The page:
Survival Of The Sickest By Dr. Sharon Moalem Essay

1478 Words Aug 11th, 2016 6 Pages
Throughout the New York Times Bestseller, Survival of the Sickest, the author Dr. Sharon Moalem makes many claims in regards to disease and their connections to historical events or causes. Although some of his claims appear to logically connect, others don’t. For example, Dr. Moalem discusses the links between the presence of sickle cell anemia in individuals living near the Mediterranean Sea and their ability to protect themselves from malaria due to this trait. He also speaks of the connection between weather and diabetes. These are claims that can be supported by further evidence. On the other hand, Dr. Moalem provides claims that don’t seem to hold logically or scientifically. An example of this is found when he speaks of the connection hemochromatosis has to the deadliness of plagues after 1347-1350. For the duration of this essay, Dr. Sharon Moalem’s claims will be investigated further and proven to be more or less correct.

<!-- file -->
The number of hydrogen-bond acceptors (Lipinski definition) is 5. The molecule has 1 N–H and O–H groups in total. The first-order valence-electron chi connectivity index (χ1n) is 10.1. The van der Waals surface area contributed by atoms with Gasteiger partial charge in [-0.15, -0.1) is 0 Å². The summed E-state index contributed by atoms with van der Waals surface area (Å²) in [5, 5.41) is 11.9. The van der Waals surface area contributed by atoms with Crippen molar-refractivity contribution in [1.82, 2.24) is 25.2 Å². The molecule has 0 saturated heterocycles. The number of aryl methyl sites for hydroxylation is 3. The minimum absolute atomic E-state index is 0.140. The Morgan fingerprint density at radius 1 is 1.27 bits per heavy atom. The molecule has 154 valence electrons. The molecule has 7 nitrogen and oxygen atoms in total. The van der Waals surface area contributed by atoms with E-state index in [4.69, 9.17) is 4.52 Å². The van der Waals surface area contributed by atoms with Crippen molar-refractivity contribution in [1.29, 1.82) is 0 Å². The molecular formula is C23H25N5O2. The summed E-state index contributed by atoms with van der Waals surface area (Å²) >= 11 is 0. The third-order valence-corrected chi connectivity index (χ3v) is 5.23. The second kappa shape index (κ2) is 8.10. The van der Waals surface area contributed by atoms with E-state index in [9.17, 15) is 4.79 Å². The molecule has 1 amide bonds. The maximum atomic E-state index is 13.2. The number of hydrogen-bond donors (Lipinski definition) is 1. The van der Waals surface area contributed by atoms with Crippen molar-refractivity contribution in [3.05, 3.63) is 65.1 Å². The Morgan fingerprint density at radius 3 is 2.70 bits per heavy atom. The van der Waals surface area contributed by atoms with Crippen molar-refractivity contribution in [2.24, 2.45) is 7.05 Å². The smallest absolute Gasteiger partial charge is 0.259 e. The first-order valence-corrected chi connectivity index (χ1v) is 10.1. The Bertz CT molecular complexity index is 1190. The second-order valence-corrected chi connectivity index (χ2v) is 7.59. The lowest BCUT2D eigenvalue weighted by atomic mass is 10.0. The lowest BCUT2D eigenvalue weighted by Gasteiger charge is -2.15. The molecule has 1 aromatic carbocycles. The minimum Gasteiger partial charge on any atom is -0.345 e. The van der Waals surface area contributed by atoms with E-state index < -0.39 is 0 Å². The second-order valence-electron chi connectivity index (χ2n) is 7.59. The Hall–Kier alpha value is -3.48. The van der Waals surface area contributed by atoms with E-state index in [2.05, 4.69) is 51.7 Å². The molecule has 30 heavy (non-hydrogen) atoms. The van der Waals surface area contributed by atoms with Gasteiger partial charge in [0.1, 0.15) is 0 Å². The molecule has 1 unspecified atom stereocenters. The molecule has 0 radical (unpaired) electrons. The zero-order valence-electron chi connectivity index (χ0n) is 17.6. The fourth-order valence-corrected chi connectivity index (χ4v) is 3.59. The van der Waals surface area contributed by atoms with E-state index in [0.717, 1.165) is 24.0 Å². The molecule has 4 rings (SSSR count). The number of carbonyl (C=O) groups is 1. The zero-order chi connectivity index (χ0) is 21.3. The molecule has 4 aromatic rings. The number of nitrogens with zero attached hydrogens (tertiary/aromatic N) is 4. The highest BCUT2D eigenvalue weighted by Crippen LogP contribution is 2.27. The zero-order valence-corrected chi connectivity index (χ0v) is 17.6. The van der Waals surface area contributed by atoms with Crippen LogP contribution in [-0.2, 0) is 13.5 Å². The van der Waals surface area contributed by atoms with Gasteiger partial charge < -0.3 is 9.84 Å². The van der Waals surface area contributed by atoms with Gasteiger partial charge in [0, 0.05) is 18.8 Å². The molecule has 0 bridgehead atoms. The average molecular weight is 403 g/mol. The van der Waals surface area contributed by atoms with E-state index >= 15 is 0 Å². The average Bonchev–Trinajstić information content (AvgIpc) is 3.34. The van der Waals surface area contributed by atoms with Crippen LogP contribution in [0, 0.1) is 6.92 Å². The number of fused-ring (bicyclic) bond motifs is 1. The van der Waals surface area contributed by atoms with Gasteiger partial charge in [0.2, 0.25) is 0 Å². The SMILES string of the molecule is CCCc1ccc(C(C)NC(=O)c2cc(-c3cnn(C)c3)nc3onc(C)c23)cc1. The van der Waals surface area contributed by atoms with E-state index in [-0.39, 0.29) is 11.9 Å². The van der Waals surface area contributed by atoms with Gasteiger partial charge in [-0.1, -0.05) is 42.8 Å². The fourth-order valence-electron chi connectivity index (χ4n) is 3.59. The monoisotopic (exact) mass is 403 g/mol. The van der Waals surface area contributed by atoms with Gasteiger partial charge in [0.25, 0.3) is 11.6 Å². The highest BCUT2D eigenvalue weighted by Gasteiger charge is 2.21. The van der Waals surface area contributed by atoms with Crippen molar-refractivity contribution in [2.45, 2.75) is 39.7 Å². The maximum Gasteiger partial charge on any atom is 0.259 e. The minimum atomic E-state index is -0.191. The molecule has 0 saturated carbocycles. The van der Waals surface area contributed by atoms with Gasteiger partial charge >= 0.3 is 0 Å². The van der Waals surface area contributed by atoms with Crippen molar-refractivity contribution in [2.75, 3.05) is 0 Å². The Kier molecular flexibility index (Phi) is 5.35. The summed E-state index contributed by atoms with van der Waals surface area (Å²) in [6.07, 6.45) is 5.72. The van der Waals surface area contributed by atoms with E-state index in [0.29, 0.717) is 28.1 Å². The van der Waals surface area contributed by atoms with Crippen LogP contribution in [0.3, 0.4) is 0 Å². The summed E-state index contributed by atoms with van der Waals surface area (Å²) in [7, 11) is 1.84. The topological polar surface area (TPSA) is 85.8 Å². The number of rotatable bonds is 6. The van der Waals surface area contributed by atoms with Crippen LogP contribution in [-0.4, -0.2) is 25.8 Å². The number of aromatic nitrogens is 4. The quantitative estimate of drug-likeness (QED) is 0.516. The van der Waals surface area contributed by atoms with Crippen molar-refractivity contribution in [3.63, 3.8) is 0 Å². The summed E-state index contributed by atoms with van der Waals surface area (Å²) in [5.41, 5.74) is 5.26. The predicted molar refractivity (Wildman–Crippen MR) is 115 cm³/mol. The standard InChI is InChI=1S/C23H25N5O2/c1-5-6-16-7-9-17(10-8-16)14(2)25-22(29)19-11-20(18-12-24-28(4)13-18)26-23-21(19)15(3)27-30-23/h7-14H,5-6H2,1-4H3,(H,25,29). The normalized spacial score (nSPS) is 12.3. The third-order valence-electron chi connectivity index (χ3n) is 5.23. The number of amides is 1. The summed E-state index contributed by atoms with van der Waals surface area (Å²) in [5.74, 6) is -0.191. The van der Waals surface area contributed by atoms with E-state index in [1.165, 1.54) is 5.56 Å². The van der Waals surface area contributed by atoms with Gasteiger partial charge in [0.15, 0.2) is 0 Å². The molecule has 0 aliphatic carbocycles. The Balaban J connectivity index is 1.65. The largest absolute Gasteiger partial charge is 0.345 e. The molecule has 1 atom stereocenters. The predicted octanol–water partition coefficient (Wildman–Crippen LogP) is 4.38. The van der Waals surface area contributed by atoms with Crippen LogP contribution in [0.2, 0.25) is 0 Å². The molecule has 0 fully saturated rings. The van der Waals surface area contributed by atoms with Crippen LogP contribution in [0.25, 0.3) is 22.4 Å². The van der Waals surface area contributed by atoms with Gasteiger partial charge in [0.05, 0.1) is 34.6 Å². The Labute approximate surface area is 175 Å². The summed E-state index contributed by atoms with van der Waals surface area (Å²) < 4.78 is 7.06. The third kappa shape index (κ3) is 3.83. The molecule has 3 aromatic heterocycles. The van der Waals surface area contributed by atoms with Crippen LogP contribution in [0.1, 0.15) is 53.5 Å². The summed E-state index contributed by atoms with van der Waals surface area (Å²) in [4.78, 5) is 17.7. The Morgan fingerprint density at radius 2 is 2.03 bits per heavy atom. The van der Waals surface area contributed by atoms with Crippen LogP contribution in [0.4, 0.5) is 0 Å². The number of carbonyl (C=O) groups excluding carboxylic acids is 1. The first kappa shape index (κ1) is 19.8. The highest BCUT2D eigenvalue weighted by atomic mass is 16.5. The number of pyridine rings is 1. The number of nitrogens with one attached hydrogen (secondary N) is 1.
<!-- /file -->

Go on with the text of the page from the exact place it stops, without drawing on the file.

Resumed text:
Malaria is a disease commonly acquired by the neighboring residents of the Mediterranean Sea. Dr. Moalem claimed that “In Africa, where the heat was an evolutionary argument against denser body hair, people are prone to sickle-cell anemia, which, as we’ll discuss, offers some protection from malaria” (Moalem, 2007). This assertion can be found accurate in a logical and scientific manner. The Gale Encyclopedia of Alternative Medicine stated that the genetic mutation associated with sickle-cell anemia occurred thousands of years ago and continued to…

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